It’s 2019, three years since my first trip to Japan. I never realized I had a happy place until I actually experienced separation anxiety when I flew back. I always thought that these “happy places” were abstract constructs. It didn’t matter where I was or what state I was in. The happy place was always a video game in some form. In my room. On my phone. But I never thought it to be a place.
And it’s weird, really. I enjoy the travel. The journey does excite me but the contrast of being in a place that is more foreign planet than country makes it so much interesting. In 2006 when I was writing for another tech publication, the editors would joke around to having “news” from “Planet Japan” because everything was just so over the top. I mean, the mere Japanese toilet that comes with background music to hide your farts were a pragmatic work of art.
So that was it. A foreign place with a language I cannot understand and yet I can easily make my way around town with these unlimited JR bus passes and order food without talking to anybody thanks to push button menus in almost every modern restaurant. I recommend Japan to anyone that wants something new. There’s wanderlust in the city where shops sleep at 7PM and the salarymen make their drunken shuffle to the karaoke. Where two-year-olds accompany each other to school without the help of grown ups because they know they can trust strangers. Where there are robots just because.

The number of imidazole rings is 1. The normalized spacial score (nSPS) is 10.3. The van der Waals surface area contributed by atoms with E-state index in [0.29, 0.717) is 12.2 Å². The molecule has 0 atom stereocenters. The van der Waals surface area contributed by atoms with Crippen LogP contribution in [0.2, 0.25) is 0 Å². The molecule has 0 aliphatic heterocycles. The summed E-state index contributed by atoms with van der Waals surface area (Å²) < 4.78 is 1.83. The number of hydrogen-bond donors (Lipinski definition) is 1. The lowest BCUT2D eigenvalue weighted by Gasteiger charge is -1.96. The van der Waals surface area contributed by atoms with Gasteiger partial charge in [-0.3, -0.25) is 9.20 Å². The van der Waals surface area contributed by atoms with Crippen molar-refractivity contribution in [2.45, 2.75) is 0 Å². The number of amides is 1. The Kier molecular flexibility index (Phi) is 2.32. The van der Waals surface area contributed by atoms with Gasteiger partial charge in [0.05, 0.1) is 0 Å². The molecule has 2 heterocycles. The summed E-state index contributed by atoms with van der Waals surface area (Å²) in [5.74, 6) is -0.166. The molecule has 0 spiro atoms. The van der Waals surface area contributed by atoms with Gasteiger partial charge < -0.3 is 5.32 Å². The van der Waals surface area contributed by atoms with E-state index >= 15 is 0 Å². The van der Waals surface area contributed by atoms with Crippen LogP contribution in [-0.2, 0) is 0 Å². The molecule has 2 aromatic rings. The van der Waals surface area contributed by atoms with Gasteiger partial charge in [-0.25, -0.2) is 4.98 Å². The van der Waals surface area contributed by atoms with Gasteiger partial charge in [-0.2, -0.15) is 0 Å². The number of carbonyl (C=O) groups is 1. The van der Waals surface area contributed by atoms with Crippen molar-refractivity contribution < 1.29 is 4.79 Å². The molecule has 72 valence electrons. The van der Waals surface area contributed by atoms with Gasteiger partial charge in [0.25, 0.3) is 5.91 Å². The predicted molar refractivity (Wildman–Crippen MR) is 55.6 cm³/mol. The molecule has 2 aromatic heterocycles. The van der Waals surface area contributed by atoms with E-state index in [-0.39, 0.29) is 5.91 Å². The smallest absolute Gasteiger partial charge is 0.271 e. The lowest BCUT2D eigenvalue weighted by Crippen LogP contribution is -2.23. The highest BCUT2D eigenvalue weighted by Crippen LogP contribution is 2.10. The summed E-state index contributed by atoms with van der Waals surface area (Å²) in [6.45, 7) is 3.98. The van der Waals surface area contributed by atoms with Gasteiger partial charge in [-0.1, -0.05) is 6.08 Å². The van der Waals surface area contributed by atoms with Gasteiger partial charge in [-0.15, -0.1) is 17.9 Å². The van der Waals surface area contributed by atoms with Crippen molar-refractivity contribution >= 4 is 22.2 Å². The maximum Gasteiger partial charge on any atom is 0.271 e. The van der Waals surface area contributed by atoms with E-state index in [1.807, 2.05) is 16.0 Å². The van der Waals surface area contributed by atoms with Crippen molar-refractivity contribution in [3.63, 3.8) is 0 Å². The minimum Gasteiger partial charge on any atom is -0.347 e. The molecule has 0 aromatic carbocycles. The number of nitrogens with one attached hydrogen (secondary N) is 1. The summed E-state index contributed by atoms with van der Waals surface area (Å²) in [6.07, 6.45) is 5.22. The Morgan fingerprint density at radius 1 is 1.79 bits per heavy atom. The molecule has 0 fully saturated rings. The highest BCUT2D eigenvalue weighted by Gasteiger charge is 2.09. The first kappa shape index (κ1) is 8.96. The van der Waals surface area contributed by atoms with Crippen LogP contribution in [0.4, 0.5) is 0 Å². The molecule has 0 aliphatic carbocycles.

In 2016 I visited Tokyo for the first time. The streets of Ginza, Japanese whiskey, BIC Camera, Izakaya, Don Q. This opened my eyes to text book Japan.
Later than same year we went to Osaka and from there made our way to Kyoto (for the market), Narra (for the deer), and Kobe (for the beef). This trip expanded my perspective of how easy it is to get around a country. That you can cram 10 destinations in one day with efficient public transport.
snow is like dirt, but cleaner
Then early this month — first quarter of 2019 found me on an impromptu trip to Hokkaido for work. I was researching Hokkaido, as this tropical body has never felt snow when I got a call from a friend, “hey we’re sending you to Japan.” Speechless, my phone kept buzzing — it was a series of messages from another colleague, “Go to Japan.” Making sure that there were no hidden cameras around my office (as this may have been an elaborate prank by psychics), I said,
“OK but I should tell my boss.”
“Hi boss, I’m supposed to go to Ja —“
“We know. Enjoy! It’s minus 20 so suit up.”
And that was it.
I’ve written about my Hokkaido trip for the Manila Bulletin so you can read that. A huge thanks to Japan Airlines for sponsoring this trip. #FlyJAL #GetMoreJapan